Buhari, noting that the challenges associated with corporate governance were multifaceted, stressed the need for heads of organisations to harness technology to achieve effective governance.
He reiterated the commitment of his administration to providing the necessary legal support and framework to support the entrenchment of good corporate governance practices across various sectors of the economy.
Buhari also pledged his commitment to supporting the IoD by giving the institute’s chartered bill the necessary consideration to enable it to achieve its mandate.
Deputy Secretary General, United Nations, Ms Amina Mohammed, said the world was hit by a series of global crises which have affected the Sustainable Development Goals (SDG).
Mohammed said technology and digitalisation would set the era of digital transformation in areas of health, education, agriculture and finance.
Nigeria Does Not Belong To North, Arewa Youths Tell Northern Elders
The Arewa Youth Consultative Forum (AYCF) has said that Nigeria does not belong to the North ahead of the 2023 general election.
Apparently reacting to the recent interview granted by a member of the Northern Elders Forum, Alh Sani Zango Daura, in which he called on the North to support a Northern candidate.
The AYCF, in a statement issued by its National President, Yerima Shettima, noted that supporting a southerner was clearly a demonstration of justice.
He noted that this was because Nigeria does not belong to the North alone, or Muslims and Christians of the North, insisting that “even on moral grounds, the most responsible political action by the North was the decision on powershift in 2023, because the Presidency cannot be hereditary and Nigeria is not a Banana Republic”.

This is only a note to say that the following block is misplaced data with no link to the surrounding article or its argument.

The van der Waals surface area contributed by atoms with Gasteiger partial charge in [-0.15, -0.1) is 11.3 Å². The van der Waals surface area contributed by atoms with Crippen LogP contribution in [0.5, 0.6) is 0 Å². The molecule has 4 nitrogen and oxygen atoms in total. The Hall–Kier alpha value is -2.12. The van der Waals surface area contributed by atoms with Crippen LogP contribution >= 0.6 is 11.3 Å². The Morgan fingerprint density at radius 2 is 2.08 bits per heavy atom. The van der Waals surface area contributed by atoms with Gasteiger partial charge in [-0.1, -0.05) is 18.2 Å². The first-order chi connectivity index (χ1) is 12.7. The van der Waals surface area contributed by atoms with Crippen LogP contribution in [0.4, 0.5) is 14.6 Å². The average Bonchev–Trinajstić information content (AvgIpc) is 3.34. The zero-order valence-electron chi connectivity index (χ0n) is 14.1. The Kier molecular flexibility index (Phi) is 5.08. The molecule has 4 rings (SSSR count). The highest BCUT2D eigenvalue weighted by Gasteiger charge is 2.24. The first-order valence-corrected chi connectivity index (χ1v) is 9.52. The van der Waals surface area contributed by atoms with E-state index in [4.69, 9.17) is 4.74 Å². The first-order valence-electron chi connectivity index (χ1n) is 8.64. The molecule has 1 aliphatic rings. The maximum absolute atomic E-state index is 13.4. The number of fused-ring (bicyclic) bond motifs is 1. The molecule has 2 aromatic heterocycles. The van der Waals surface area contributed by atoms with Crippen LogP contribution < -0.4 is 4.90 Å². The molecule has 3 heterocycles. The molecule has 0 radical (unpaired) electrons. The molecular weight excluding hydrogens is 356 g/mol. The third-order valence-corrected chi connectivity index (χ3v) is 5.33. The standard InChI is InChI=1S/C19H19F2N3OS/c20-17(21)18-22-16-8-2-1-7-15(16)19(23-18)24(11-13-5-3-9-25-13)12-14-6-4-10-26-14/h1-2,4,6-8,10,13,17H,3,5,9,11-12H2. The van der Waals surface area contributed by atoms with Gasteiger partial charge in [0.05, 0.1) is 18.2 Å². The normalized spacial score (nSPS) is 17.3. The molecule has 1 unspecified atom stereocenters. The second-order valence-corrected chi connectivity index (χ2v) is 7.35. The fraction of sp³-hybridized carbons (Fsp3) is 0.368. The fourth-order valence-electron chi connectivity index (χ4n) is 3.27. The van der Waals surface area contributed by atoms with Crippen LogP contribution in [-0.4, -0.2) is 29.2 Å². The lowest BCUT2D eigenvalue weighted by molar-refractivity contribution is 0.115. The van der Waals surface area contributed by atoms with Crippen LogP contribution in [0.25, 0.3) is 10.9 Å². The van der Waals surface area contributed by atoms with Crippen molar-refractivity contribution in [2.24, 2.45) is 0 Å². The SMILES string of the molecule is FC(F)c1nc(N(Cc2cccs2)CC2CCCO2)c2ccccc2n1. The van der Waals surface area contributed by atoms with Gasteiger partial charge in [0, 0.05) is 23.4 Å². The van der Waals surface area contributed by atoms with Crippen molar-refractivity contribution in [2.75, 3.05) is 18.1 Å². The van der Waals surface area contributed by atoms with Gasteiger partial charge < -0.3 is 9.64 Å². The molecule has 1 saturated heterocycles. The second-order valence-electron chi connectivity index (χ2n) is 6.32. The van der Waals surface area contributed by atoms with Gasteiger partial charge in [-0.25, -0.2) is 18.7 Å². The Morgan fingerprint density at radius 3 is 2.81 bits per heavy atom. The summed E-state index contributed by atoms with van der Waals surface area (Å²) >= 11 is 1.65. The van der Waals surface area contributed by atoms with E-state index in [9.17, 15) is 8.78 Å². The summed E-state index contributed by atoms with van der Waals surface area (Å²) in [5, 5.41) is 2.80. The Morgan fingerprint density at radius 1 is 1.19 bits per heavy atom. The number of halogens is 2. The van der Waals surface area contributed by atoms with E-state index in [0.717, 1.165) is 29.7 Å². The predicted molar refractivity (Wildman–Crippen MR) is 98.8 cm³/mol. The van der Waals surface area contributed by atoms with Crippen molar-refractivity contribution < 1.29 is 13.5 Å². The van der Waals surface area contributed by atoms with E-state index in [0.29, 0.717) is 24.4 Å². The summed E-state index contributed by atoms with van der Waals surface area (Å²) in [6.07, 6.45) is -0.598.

Shettima further said, however, that the elder was expressing his personal opinion and not the stand of the North in general, saying that a “ little balancing was needed in position of our father Zangon Daura, more so when he admitted that the elders are mere escorts for the younger generation today”.
The AYCF noted that when 13 Northern governors led by Kaduna State Governor, Mal Nasirel-Rufai endorsed a Southern candidate for the 2023 presidency, they repeatedly cited political justice.
“Though we are not card-carrying members of the APC, we shared the view that the decision was in line with being fair to the South in 2023.
“We are aware, as well as our father ZangonDaura, that the North is respected for honouring its promises to the South and this one absolutely undeniable character of all Northerners.
“We are not known to break promises and that explains why our son, President MuhammaduBuhari never objected to the idea of a Southern presidential candidate in the ruling party. In the North, like our father ZangonDaura knows, promises are sacred and in fact a culture”.
It would be recalled that in a viral audio of AlhajiZangonDaura while addressing a group of youths, suggested that they should throw their weight behind a fellow Northerner for the presidency in 2023, citing historic and religious instances, something the AYCF said it believed was “overtaken by events, current realities, and the spirit of justice and fairness in the Nigerian project”.